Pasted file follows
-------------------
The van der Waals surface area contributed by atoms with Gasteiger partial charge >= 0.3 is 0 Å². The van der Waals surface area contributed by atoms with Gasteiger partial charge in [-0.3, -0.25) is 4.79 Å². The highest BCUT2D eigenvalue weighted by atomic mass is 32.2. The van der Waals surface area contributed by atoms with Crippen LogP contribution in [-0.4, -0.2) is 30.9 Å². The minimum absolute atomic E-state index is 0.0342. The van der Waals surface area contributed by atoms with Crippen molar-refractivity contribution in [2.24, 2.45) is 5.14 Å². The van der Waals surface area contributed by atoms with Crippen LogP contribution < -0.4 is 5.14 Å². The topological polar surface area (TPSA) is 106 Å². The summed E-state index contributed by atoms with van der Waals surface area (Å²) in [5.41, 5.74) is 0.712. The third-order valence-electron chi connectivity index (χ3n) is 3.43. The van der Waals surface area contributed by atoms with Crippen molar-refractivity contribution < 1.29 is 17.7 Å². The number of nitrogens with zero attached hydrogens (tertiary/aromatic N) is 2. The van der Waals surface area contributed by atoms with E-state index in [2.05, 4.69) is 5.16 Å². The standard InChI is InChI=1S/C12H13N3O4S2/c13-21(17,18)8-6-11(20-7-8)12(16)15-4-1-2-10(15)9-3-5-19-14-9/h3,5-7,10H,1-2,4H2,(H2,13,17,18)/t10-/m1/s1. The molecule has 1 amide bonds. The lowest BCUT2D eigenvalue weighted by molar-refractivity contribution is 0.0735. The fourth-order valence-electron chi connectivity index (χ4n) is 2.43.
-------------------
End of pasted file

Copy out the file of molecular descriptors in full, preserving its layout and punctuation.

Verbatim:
The van der Waals surface area contributed by atoms with Gasteiger partial charge >= 0.3 is 0 Å². The van der Waals surface area contributed by atoms with Gasteiger partial charge in [-0.3, -0.25) is 4.79 Å². The highest BCUT2D eigenvalue weighted by atomic mass is 32.2. The van der Waals surface area contributed by atoms with Crippen LogP contribution in [-0.4, -0.2) is 30.9 Å². The minimum absolute atomic E-state index is 0.0342. The van der Waals surface area contributed by atoms with Crippen molar-refractivity contribution in [2.24, 2.45) is 5.14 Å². The van der Waals surface area contributed by atoms with Crippen LogP contribution < -0.4 is 5.14 Å². The topological polar surface area (TPSA) is 106 Å². The summed E-state index contributed by atoms with van der Waals surface area (Å²) in [5.41, 5.74) is 0.712. The third-order valence-electron chi connectivity index (χ3n) is 3.43. The van der Waals surface area contributed by atoms with Crippen molar-refractivity contribution < 1.29 is 17.7 Å². The number of nitrogens with zero attached hydrogens (tertiary/aromatic N) is 2. The van der Waals surface area contributed by atoms with E-state index in [2.05, 4.69) is 5.16 Å². The standard InChI is InChI=1S/C12H13N3O4S2/c13-21(17,18)8-6-11(20-7-8)12(16)15-4-1-2-10(15)9-3-5-19-14-9/h3,5-7,10H,1-2,4H2,(H2,13,17,18)/t10-/m1/s1. The molecule has 1 amide bonds. The lowest BCUT2D eigenvalue weighted by molar-refractivity contribution is 0.0735. The fourth-order valence-electron chi connectivity index (χ4n) is 2.43.